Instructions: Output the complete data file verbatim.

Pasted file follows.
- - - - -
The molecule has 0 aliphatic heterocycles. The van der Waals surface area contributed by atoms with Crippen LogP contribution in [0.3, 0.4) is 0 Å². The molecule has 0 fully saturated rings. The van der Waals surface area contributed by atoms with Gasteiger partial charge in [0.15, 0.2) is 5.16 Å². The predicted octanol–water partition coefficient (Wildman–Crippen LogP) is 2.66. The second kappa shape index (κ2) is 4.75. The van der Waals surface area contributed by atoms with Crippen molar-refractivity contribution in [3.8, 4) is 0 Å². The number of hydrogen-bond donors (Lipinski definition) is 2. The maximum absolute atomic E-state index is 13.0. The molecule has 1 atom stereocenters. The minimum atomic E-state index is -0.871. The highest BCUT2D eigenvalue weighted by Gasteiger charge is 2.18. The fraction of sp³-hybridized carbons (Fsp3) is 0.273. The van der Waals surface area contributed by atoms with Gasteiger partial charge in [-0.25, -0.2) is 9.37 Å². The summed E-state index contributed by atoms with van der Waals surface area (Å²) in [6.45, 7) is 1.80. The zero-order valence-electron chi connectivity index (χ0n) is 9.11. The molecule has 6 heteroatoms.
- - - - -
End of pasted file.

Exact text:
The molecule has 0 aliphatic heterocycles. The van der Waals surface area contributed by atoms with Crippen LogP contribution in [0.3, 0.4) is 0 Å². The molecule has 0 fully saturated rings. The van der Waals surface area contributed by atoms with Gasteiger partial charge in [0.15, 0.2) is 5.16 Å². The predicted octanol–water partition coefficient (Wildman–Crippen LogP) is 2.66. The second kappa shape index (κ2) is 4.75. The van der Waals surface area contributed by atoms with Crippen molar-refractivity contribution in [3.8, 4) is 0 Å². The number of hydrogen-bond donors (Lipinski definition) is 2. The maximum absolute atomic E-state index is 13.0. The molecule has 1 atom stereocenters. The minimum atomic E-state index is -0.871. The highest BCUT2D eigenvalue weighted by Gasteiger charge is 2.18. The fraction of sp³-hybridized carbons (Fsp3) is 0.273. The van der Waals surface area contributed by atoms with Gasteiger partial charge in [-0.25, -0.2) is 9.37 Å². The summed E-state index contributed by atoms with van der Waals surface area (Å²) in [6.45, 7) is 1.80. The zero-order valence-electron chi connectivity index (χ0n) is 9.11. The molecule has 6 heteroatoms.